Ultimately, Greta has to make the classic time travel decision: go home to her own life or stay in someone else’s. In this case she wouldn’t just be making the decision for herself – the other Gretas are part of it as well. I’ve always been pretty certain that I’d try and stay in another time. Depends I guess.

I can’t remember ever gravitating towards time travel stories before. Obviously The Time Traveler’s Wife was an exception – let’s not even go there. So many feelings. But if there are more books out there like Life After Life and The Impossible Lives of Greta Wells, I’m totally up for that.



Life After Life

Last post I left you with a tease, which was a pretty ballsy thing to do, considering I’ve been a no-show around here for weeks and weeks!

So now, let’s talk about Life After Life by Kate Atkinson.

I first heard about this book getting my daily gossip fix on laineygossip.com. Lainey had read it and it stayed with her; she couldn’t get it out of her head. So she posted about it and the premise was so intriguing that I put it on my list.

Then I kept seeing it everywhere. And it became a Chatelaine Book Club pick.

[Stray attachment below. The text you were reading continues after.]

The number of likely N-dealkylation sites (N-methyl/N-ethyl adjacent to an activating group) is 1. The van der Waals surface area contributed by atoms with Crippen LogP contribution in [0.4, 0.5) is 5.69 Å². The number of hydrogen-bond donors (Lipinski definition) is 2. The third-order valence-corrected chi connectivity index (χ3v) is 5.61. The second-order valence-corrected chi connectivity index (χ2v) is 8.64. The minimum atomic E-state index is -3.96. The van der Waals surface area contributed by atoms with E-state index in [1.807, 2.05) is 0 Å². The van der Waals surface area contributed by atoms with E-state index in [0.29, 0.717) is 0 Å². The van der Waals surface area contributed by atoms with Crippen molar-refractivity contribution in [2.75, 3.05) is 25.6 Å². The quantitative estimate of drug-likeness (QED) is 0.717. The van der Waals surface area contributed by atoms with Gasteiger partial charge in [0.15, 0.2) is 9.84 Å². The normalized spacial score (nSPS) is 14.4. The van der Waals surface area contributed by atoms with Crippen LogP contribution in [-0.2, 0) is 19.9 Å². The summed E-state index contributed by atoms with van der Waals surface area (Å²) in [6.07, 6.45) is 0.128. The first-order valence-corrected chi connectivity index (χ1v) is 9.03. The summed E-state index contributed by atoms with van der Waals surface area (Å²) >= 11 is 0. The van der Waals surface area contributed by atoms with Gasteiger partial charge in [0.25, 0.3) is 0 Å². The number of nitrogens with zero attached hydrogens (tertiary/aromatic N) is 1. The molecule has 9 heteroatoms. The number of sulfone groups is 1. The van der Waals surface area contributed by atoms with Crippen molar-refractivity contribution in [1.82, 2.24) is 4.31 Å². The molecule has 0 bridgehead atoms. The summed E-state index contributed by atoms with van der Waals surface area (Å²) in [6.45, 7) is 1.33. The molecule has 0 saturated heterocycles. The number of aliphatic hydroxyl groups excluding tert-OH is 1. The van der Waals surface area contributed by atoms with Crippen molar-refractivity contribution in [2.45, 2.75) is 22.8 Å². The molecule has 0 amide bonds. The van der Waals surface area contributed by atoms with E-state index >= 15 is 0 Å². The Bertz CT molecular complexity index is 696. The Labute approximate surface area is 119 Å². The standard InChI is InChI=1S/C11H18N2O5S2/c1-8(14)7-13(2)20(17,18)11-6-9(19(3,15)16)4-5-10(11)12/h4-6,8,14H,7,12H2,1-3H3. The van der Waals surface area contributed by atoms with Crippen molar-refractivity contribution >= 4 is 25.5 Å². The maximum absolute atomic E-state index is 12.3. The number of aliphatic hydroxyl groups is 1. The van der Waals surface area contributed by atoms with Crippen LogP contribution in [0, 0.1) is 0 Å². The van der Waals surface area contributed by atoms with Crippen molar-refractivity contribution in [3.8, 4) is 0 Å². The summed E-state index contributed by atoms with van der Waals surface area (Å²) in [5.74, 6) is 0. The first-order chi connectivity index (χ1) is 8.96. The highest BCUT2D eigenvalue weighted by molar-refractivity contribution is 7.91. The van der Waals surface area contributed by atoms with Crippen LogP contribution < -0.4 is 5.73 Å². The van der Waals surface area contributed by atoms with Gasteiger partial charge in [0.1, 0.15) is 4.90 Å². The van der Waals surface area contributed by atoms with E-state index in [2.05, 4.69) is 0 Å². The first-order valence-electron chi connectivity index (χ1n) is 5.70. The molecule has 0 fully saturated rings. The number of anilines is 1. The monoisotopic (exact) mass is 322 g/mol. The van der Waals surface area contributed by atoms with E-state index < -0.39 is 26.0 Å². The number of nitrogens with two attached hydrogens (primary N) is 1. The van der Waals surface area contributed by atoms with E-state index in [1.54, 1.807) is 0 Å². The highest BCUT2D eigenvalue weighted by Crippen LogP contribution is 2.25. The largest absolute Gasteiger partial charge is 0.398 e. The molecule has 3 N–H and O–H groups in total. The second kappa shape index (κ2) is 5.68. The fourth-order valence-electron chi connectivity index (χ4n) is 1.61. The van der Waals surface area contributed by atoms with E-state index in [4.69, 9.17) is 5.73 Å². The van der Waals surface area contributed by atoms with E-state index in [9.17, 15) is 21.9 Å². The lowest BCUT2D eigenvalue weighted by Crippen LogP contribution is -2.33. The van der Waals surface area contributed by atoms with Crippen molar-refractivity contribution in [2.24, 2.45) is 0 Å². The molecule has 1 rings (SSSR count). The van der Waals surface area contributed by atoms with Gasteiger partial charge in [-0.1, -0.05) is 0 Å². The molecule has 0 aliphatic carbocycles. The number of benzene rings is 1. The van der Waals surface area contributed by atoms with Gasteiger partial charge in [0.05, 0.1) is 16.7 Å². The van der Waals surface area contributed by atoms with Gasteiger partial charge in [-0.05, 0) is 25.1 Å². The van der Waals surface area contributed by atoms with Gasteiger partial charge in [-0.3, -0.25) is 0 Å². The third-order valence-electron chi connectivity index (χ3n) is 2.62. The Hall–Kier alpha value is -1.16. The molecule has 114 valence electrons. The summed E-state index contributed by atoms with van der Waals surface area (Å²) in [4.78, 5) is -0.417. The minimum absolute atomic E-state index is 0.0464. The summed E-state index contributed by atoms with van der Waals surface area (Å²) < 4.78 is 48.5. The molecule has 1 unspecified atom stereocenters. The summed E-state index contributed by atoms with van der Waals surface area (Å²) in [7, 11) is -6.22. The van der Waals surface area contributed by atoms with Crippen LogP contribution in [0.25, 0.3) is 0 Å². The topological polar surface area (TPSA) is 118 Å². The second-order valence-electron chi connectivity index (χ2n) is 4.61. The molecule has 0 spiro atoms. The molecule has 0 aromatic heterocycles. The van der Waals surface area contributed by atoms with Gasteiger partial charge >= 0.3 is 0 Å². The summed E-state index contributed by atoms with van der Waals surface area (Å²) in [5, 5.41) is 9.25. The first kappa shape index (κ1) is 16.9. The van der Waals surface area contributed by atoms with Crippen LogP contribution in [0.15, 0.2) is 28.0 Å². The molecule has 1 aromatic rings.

My stumbling block? Only available in hardcover thus far.

Clearly I got over that.

The idea is thus: what would happen if you could live your life over and over again? If every time you died, you got to do it again and change things? Would you do things differently? Would the world around you be different?


It’s an insanely inventive literary device, allowing Atkinson to tell multiple stories at one time. Initially it’s actually kind of a strange thing to get used to. The midwife is stuck in a snowstorm but the baby arrives with the cord around it’s neck, the baby dies. The doctor is able to make it, the cord is stuck around the neck but the baby lives.

The same baby is 4 and playing on the beach, jumping into the waves. She ventures too far and she drowns.

She’s playing on the beach, jumping into the waves but a painter painting the landscape sees it happen and pulls her out.

I promise I’m not ruining it for you.

This story was incredible. Some of the turns it takes are tragic, others are uplifting, still others are humorous. Eva Braun and Hitler make appearances. I became obsessed with the name Ursula. I’m told I can never name my daughter that because it still makes everyone think of the witch in The Little Mermaid. But if everyone would just read this book instead, maybe we could change that???

My one regret is that I didn’t suggest this as a book club read. This would have been a good one to talk about with other people.

Have you read it yet? Can we talk about it?